This week the Irish Times, in their questionable wisdom, published an ‘alt-right’ glossary or field guide, ostensibly - they said - to alert their readers to the menacing terms employed by contemporary fascists.

You have to wonder at the utility of this enterprise, since the editors at The Times apparently did not.

'We've surfaced this issue...' the editor of the Times Opinion Section John McManus sheepishly told Hugh Linehan on The Irish Times Inside Story yesterday.

So it was a public service, see. A little field guide to contemporary 'alt-right' fascism. Who could have a problem with this? Stop whining, snowflakes.

Neo Nazi sites were hugging themselves with utter delight and doing Twitter cartwheels at the news that The Irish Times, the national paper of record, had given an uncritical forum to One Of Their Own.

But Colm O’Gorman, Executive Director of Amnesty Ireland, took a different view:

What's not surprising is people who#39;ve never experienced bigotry suggesting those who have are overreacting to IT 'Alt-right' fluff piece.

— Colm O'Gorman (@Colmogorman) January 5, 2017

Here’s what I have learned about the far right. How you feel about the threat of the so called ‘alt-right’ usually depends on how close you are to the business end of their fascist ideology.

If you’re a minority of any kind - gay, racial or religious - you’re not often afforded the same nail pairing indifference enjoyed by others. Fascists know - and know how to take advantage - of this hierarchy of immediate threat to promote their toxic agenda.

Read More: Do Steve Bannon and Brietbart news plan to re-draw the western political map? 

Articles like the one The Irish Times printed this week embolden the ‘alt right’ just as they serve to dehumanize and menace the minorities who will be fascisms first order of business if this darkening chapter of history proceeds without censure to its inevitable ends.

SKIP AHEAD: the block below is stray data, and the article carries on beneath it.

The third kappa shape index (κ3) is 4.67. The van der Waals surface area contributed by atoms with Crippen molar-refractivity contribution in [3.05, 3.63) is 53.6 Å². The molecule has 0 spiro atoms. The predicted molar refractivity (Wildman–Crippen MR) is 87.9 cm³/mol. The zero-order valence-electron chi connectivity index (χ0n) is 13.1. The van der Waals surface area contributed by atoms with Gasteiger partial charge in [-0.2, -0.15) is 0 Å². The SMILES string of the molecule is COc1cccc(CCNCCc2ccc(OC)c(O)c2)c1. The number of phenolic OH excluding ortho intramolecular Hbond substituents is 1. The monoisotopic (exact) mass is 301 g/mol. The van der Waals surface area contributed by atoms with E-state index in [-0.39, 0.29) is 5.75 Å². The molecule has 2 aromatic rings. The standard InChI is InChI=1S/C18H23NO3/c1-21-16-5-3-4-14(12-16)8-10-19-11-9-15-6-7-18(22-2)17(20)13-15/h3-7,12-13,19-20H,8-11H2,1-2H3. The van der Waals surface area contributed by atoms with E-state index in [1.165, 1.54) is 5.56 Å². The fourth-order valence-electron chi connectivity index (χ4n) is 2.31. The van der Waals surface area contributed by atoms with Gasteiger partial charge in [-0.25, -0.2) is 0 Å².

It seems as if The Times didn’t even do the minimum vetting. The purveyor of this controversial fascist listicle (an American immigrant living in Ireland) has previously Tweeted that the Irish have low IQ's and that Ireland is the Bangladesh of Europe.

That should have been their first clue.

When questioned about the international uproar his article has resulted in the purveyor said: 'I don't give a sh-t if people call me a racist. Racist is a word liberals use to shut down 'discussion.”

That was the second clue.

It's unclear to me what sort of 'discussion' the writer or The Times thought they were facilitating? Since the piece is clearly just trolling for internet lulz (fun, laughter, or amusement, derived at another's expense).

But creating a new forum for 4chan man babies in the Irish paper of record seems an extraordinary move. Did editorial think it was 'edgy' or 'on trend'?

@MarkHennessy @Colmogorman actually the guy who wrote it is clearly treating it as something else, on Twitter LOLing about being published.

— Una Mullally (@UnaMullally) January 5, 2017

Soon a new hashtag #nextITpiece was trending in Ireland, positing potential follow up articles with headlines like:

#nextITpiece "As Persil prices soar, Is it time to reevaluate the Magdalene Laundries?"

— (((Colin))) (@CoHesl) January 6, 2017

"Kristallnacht actually provided a much-needed boost to the window industry, don't condemn it out of hand"

— Ciarán O'Brien (@Sarklor) January 6, 2017

Perhaps a more useful approach for The Times going forward would be ask the immigrants, POC, LGBTs that work there if they felt included - or targeted - by these kinds of ’discussion'?

Because the thing - and the only thing - to do with fascists is to fight them wherever they appear, from the city streets to the Oval Office, from the graffitied urban walls to the venerable pages of our national broadsheets.